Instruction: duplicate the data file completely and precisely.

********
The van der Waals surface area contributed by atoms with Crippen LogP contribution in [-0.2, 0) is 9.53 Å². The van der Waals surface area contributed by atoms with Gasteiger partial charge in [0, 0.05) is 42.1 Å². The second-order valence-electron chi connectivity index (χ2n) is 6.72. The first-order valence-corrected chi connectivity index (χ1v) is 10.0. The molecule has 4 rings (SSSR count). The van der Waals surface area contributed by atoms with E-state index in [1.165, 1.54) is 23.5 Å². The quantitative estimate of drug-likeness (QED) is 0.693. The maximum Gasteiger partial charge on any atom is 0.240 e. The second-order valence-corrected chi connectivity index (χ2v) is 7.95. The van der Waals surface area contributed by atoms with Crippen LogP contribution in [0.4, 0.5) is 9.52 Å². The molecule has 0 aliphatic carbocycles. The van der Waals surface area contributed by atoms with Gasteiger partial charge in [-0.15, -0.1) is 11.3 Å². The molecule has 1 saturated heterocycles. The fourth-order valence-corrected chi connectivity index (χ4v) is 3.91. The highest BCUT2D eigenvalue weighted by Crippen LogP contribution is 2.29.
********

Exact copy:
The van der Waals surface area contributed by atoms with Crippen LogP contribution in [-0.2, 0) is 9.53 Å². The van der Waals surface area contributed by atoms with Gasteiger partial charge in [0, 0.05) is 42.1 Å². The second-order valence-electron chi connectivity index (χ2n) is 6.72. The first-order valence-corrected chi connectivity index (χ1v) is 10.0. The molecule has 4 rings (SSSR count). The van der Waals surface area contributed by atoms with E-state index in [1.165, 1.54) is 23.5 Å². The quantitative estimate of drug-likeness (QED) is 0.693. The maximum Gasteiger partial charge on any atom is 0.240 e. The second-order valence-corrected chi connectivity index (χ2v) is 7.95. The van der Waals surface area contributed by atoms with Crippen LogP contribution in [0.4, 0.5) is 9.52 Å². The molecule has 0 aliphatic carbocycles. The van der Waals surface area contributed by atoms with Gasteiger partial charge in [-0.15, -0.1) is 11.3 Å². The molecule has 1 saturated heterocycles. The fourth-order valence-corrected chi connectivity index (χ4v) is 3.91. The highest BCUT2D eigenvalue weighted by Crippen LogP contribution is 2.29.